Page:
Games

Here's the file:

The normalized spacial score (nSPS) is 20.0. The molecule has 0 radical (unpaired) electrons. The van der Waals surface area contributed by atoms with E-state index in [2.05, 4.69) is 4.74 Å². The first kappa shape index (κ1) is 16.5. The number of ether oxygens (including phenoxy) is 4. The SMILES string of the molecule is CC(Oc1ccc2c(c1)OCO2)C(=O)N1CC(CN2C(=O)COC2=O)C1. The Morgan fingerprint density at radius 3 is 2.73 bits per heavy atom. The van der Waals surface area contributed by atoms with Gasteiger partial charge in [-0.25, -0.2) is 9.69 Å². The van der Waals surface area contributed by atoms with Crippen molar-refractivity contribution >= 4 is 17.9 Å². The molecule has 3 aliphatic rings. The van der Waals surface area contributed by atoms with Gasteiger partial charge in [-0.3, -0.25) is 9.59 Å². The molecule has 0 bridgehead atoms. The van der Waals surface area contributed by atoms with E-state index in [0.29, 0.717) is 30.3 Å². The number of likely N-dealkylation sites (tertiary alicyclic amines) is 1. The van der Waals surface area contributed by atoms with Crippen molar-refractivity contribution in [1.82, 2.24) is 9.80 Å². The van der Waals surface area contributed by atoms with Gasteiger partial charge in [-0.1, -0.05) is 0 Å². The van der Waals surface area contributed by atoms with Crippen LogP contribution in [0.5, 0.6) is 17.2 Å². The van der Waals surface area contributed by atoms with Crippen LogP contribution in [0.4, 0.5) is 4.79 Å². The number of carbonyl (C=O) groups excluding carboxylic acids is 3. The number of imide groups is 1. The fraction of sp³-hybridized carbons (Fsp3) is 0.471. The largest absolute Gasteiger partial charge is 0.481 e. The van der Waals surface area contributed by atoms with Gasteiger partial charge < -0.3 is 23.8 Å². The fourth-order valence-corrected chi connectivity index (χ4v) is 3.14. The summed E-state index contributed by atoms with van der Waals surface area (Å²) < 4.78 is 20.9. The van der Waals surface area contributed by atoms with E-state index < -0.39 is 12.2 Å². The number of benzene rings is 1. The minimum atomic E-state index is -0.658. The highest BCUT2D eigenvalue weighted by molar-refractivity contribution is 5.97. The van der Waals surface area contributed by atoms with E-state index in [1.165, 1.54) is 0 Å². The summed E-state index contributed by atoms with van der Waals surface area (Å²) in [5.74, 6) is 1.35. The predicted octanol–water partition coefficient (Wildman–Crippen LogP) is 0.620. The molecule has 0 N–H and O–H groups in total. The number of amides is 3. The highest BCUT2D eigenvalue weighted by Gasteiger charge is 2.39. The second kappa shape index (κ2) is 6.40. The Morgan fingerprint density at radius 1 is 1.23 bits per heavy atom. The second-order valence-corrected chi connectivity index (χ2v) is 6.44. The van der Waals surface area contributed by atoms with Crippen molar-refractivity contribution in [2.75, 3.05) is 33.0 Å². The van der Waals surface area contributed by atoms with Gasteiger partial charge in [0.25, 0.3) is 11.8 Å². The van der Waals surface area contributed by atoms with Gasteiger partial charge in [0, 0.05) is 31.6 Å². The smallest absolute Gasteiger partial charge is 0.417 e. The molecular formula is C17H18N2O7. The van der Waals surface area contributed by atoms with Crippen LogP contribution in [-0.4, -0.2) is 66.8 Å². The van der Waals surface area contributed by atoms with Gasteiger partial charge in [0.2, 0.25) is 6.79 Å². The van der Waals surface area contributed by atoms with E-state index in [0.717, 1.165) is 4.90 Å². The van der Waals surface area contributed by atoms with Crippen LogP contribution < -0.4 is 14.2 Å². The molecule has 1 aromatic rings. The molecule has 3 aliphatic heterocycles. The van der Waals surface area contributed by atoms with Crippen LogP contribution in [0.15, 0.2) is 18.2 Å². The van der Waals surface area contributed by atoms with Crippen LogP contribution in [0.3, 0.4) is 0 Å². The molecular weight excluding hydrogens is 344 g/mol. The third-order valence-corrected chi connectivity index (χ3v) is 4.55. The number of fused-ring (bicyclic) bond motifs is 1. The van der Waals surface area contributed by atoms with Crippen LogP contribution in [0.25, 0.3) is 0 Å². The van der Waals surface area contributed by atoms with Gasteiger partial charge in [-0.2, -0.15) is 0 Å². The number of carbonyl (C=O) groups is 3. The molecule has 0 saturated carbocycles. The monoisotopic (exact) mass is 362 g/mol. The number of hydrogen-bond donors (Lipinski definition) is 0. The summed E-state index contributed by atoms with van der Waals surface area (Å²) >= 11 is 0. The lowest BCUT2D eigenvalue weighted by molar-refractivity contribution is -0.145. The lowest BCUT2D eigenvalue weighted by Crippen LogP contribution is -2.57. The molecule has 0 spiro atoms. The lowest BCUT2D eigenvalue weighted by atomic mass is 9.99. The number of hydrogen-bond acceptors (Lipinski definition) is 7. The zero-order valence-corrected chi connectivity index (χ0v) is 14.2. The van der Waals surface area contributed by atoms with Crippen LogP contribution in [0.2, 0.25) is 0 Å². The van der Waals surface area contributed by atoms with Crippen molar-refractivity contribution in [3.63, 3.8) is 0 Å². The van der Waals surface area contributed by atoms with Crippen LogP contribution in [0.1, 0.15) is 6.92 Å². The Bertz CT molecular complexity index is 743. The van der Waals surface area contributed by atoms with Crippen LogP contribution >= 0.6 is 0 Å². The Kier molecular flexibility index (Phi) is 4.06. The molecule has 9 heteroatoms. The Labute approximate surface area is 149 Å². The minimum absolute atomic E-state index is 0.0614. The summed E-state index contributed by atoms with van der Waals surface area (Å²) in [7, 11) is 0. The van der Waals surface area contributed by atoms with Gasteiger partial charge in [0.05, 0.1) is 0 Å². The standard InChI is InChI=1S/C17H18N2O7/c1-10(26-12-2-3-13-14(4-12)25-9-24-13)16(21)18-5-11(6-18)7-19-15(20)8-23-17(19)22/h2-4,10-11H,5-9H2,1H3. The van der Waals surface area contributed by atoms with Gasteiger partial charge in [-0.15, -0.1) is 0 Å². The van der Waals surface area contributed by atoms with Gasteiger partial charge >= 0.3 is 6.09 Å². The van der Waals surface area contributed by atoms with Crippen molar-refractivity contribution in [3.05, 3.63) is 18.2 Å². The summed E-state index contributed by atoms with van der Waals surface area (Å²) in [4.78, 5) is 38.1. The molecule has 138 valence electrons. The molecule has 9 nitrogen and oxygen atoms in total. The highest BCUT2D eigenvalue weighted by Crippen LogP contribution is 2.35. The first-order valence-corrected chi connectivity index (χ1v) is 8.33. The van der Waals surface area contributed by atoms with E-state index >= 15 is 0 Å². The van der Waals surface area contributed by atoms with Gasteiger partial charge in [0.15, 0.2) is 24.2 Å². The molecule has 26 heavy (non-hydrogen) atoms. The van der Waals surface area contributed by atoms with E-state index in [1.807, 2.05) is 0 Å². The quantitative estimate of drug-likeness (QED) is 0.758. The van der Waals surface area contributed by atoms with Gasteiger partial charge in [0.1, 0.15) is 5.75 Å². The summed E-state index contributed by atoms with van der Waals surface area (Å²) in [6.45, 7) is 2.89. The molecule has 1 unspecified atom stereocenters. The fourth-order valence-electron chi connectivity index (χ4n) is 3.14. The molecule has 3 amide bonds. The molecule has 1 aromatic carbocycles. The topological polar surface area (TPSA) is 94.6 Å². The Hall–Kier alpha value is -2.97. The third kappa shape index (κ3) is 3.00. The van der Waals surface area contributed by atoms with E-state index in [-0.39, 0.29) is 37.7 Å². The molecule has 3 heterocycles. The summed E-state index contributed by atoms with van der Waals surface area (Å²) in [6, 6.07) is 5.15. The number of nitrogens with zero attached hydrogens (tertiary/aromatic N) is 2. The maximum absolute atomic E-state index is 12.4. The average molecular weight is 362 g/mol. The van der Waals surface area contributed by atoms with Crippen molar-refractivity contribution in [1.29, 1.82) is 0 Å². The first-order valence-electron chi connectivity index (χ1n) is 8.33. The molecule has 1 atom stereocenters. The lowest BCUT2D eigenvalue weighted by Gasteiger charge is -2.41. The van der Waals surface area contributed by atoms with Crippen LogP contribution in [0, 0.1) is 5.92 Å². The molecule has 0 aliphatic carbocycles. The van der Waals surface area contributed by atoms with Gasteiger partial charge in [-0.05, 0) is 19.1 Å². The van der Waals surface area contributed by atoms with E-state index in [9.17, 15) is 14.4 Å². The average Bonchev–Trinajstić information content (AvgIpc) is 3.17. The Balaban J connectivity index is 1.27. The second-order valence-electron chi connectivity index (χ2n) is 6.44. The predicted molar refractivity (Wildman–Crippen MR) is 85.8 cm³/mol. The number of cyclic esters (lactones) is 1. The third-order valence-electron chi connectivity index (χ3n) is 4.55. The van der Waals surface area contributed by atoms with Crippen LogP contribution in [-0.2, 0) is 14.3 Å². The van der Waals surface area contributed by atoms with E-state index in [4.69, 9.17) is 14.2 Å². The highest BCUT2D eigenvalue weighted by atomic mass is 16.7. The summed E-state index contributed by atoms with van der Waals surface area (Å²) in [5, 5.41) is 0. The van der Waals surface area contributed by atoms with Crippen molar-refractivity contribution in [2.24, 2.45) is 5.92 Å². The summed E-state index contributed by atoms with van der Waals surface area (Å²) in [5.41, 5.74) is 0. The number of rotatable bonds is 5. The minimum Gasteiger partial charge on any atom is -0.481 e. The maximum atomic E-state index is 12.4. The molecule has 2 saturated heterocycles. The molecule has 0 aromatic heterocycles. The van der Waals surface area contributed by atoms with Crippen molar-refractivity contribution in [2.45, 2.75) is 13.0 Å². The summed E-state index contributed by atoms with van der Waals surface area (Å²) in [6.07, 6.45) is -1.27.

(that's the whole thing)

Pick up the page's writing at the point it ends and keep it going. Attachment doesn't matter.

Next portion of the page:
[Event "Teesside International Open"] [Site "?"] [Date "1973.??.??"] [Round "?"] [White "Stephenson, F.N."] [Black "Schussler, H."] [Result "1-0"] [ECO "B07"] [Annotator "F.N.Stephenson"] [PlyCount "69"] [SourceVersionDate "2020.03.23"] {Starting with Alfred Binet in the 1890s, psychologists have studied the way that (good) chessplayers think about chess positions when they analyse and do not have sight of the board physically. One broad conclusion of their work is that players do not have a photographic-type of image of the board in their minds when they are considering moves but, rather they think in terms of standard pre-known patterns of pieces and pawns and how they should be interacting in those set patterns for maximum efficiency. Chess coaches are aware of how this idea can be usefully incorporated into training programmes for players. Differentiating the playing strength of one player from another is not only how many and how appropriate are the patterns stored in their minds but also the level of their skill in synthesising this knowledge so that it becomes applicable to other, slightly different situations. I think Bloom's Taxonomy of "cognitive skills" can be used in Chess Coaching (and I have also used it in University Lecturing) : Tip of Pyramid : 1. Creating (synthesising). 2. Evaluating (evaluations). 3. Analysing (analysis). 4. Applying (application). 5. Understanding (comprehension) Base of pyramid: 6. Remembering (knowledge). "When a man's knowledge is not in order, the more of it he has the greater will be his confusion" Herbert Spencer 1820-1903. Here, then, we have the same sort of build-up from yet another opening:} 1. e4 g6 2. f4 Bg7 3. Nf3 d6 4. Nc3 Nf6 5. Bc4 c6 6. Bb3 O-O 7. O-O e5 8. fxe5 dxe5 9. d3 Nbd7 {Now White denies the Black queen checking on b6...this proves to be significant in seven moves time.} 10. Kh1 Qc7 11. Qe1 Nc5 12. Qh4 a5 13. Be3 Nxb3 14. axb3 Nd7 15. Ng5 h6 16. Nh3 Qd8 {Black has driven back the marauding White knight and now seeks to do the same to White's queen, but here comes a marauding White bishop instead.} 17. Bg5 {White's attack is so strong that he would win after 17... hxg5 18. Nxg5 owing to the return of that White knight, because 18...Nf6 19. Rxf6 leads to checkmate.} f6 18. Bxh6 {White nets one pawn without lessening his attacking potential too much, and another could be on its way into the coffers by exploiting the a-file pin.} g5 19. Qh5 Qe8 20. Qxe8 Rxe8 21. Bxg7 Kxg7 22. b4 Nf8 23. Ng1 Ng6 24. Rxa5 Bd7 25. Rfa1 Rab8 26. Ra7 Rh8 27. g3 Rh6 28. Ra8 Rxa8 29. Rxa8 f5 30. Rd8 Nf8 31. exf5 Bxf5 32. Nf3 Ne6 33. Rd7+ Kf6 34. Rxb7 g4 35. Nh4 {My opponent, Harry Schussler, who had just turned 16 that summer, resigned with a rueful smile and said rather plaintively: "If I had won, I would have got the Junior prize". No need to worry though-within a few years the lad was winning the Swedish Championship outright, after which he "followed his star" and went on to become a well respected Grandmaster.} 1-0